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Mayo Clin Proc. 2009 December; 84(12): e9–e12.
PMCID: PMC2787399

54-Year-Old Woman With Fatigue, Back Pain, and Hypercalcemia

A 54-year-old woman with a medical history of hypothyroidism presented to her local physician with a 2-week history of fatigue and midback pain. The patient described the back pain as aching, worse in the morning, and aggravated by movement; she rated its severity as 6 out of 10 and noted that it was not relieved by ibuprofen. Her primary physician obtained laboratory studies that were remarkable for a serum calcium level of 16.7 mg/dL. Chest radiography revealed mild curvature of the thoracic spine but was otherwise unremarkable. Notably, findings on recent mammography and colonoscopy were both normal.

The patient was admitted to our hospital for pain control and further evaluation of back pain. She had no history of fever, chills, or night sweats but had intentionally lost 27.2 kg in 14 months. She also reported increased thirst during the past month. She had a strong family history of cancer, including multiple myeloma (mother), small cell lung cancer (sister), ovarian cancer (aunt), and testicular cancer (nephew). Her son had a history of common variable immunodeficiency. The patient was taking levothy-roxine, a multivitamin, fish oil, calcium, and glucosamine/chondroitin. On examination, her vital signs were as follows: blood pressure, 138/74 mm Hg; pulse, 85 beats/min; respiration, 12 breaths/min; and temperature, 37.6°. In general, she appeared in mild distress, having difficulty finding a comfortable position while lying in bed. Otherwise, the patient's physical examination was unremarkable and her neurologic examination revealed no localizing findings. Results of the initial blood tests performed at our institution were remarkable for the following: hemoglobin, 10.4 g/dL (reference ranges provided parenthetically) (12.0-15.5 g/dL), mean corpuscular volume, 90.4 fL (81.6-98.3 fL), leukocyte count, 9.2 × 109/L (3.5-10.5 × 109/L); platelet count, 233 × 109/L (150-450 × 109/L); calcium level, 15.9 mg/dL (8.9-10.1 mg/dL); creatinine level, 2.3 mg/dL (0.7-1.2 mg/dL); blood urea nitrogen level, 34 mg/dL (6-21 mg/dL); and erythrocyte sedimentation rate, 70 mm/1 h (0-29 mm/1 h).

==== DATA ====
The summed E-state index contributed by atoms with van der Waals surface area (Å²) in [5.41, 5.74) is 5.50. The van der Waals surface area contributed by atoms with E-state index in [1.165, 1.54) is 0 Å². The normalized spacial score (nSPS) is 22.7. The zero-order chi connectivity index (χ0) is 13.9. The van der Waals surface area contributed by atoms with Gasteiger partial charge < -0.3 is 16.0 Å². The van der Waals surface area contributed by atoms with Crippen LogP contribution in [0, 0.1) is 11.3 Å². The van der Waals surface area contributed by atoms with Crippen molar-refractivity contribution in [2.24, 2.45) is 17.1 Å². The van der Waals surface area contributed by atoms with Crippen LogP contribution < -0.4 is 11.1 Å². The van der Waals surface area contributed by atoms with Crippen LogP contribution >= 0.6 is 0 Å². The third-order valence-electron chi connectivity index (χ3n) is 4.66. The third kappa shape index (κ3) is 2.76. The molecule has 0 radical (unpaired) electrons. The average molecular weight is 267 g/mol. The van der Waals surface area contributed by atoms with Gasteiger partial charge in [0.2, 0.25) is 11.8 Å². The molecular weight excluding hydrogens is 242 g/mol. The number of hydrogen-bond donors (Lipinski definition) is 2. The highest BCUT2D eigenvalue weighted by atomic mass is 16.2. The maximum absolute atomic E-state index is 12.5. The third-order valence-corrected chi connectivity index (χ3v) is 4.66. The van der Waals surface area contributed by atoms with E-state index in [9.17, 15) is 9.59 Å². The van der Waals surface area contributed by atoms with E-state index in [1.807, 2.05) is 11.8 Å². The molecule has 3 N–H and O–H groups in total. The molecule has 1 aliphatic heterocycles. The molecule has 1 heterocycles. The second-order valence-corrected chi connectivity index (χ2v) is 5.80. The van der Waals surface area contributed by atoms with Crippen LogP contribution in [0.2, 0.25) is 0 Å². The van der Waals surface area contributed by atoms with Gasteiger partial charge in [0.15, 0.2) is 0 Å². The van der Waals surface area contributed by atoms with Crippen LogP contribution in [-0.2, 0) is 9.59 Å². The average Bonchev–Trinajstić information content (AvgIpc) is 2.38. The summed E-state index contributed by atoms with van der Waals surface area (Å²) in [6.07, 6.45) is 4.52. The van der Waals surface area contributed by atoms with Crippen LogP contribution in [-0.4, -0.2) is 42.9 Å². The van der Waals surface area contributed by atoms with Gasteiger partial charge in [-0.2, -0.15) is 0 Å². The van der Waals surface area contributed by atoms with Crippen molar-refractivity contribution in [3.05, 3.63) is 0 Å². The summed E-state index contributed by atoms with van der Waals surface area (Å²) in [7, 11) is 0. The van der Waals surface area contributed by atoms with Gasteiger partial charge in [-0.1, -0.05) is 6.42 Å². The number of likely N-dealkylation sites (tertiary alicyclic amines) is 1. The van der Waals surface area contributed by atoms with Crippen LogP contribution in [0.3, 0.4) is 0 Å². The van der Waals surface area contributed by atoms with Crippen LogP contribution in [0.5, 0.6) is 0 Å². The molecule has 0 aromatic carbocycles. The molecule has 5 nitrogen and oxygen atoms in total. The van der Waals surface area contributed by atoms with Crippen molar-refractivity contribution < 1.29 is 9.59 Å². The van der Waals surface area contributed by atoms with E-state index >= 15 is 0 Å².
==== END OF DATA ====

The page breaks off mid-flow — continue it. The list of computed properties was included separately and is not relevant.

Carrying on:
1. Which one of the following is the best initial treatment for this patient's hypercalcemia?
    1. Fluid resuscitation
    2. Furosemide
    3. Bisphosphonates
    4. Intranasal calcitonin
    5. Hemodialysis
    Fluid resuscitation is the most important initial step in treating patients with symptomatic hypercalcemia. An elevation in serum calcium level causes increased filtration across the glomerular membrane, interferes with urine concentration, and results in diuresis and hypovolemia. Indeed, most patients hospitalized with symptomatic hypercalcemia require aggressive fluid resuscitation. Although many textbooks recommend treatment with furosemide (ie, forced saline diuresis) for symptomatic hypercalcemia, this practice is controversial.1 Therefore, patients should be treated with intravenous saline, and loop diuretics should be restricted to patients with clinical evidence of intravascular volume excess.2-4 Although treatment with an intravenous bisphosphonate is standard for hypercalcemia in the setting of increased bone resorption, bisphosphonates would not be the best initial therapy because their effects are not immediate.5 Unlike bisphosphonate therapy, which requires up to 48 hours for clinical effect, calcitonin has a more rapid onset of action and would thus be better than bisphosphonates for the urgent management of severe symptoms3; nonetheless, it is not the first line of therapy. Hemodialysis should be reserved for refractory, life-threatening hypercalcemia.6
    We initiated aggressive intravenous fluid expansion with 0.9% normal saline. The patient's fatigue improved and her serum calcium level decreased to 13.7 mg/dL within 12 hours of hospital admission.